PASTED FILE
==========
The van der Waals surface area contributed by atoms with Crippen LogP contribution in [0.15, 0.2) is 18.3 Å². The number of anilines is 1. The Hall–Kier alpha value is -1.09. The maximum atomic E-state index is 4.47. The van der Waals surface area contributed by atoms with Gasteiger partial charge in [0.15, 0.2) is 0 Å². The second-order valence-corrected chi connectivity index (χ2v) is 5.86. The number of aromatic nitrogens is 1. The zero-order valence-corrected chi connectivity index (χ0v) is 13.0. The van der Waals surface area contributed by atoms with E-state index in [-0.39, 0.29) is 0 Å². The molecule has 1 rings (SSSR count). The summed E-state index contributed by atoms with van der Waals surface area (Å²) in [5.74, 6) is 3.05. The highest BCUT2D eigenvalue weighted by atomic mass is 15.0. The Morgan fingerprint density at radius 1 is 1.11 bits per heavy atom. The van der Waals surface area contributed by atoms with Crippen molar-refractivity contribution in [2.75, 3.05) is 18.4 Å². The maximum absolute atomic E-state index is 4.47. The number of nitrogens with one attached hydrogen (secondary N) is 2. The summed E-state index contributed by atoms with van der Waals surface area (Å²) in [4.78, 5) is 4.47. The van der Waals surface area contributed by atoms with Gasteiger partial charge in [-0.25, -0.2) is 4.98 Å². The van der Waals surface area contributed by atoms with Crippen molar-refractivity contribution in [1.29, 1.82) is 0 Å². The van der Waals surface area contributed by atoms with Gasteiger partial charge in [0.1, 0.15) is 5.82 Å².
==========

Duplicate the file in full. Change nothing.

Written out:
The van der Waals surface area contributed by atoms with Crippen LogP contribution in [0.15, 0.2) is 18.3 Å². The number of anilines is 1. The Hall–Kier alpha value is -1.09. The maximum atomic E-state index is 4.47. The van der Waals surface area contributed by atoms with Gasteiger partial charge in [0.15, 0.2) is 0 Å². The second-order valence-corrected chi connectivity index (χ2v) is 5.86. The number of aromatic nitrogens is 1. The zero-order valence-corrected chi connectivity index (χ0v) is 13.0. The van der Waals surface area contributed by atoms with E-state index in [-0.39, 0.29) is 0 Å². The molecule has 1 rings (SSSR count). The summed E-state index contributed by atoms with van der Waals surface area (Å²) in [5.74, 6) is 3.05. The highest BCUT2D eigenvalue weighted by atomic mass is 15.0. The Morgan fingerprint density at radius 1 is 1.11 bits per heavy atom. The van der Waals surface area contributed by atoms with Crippen molar-refractivity contribution in [2.75, 3.05) is 18.4 Å². The maximum absolute atomic E-state index is 4.47. The number of nitrogens with one attached hydrogen (secondary N) is 2. The summed E-state index contributed by atoms with van der Waals surface area (Å²) in [4.78, 5) is 4.47. The van der Waals surface area contributed by atoms with Gasteiger partial charge in [-0.25, -0.2) is 4.98 Å². The van der Waals surface area contributed by atoms with Crippen molar-refractivity contribution in [1.29, 1.82) is 0 Å². The van der Waals surface area contributed by atoms with Gasteiger partial charge in [0.1, 0.15) is 5.82 Å².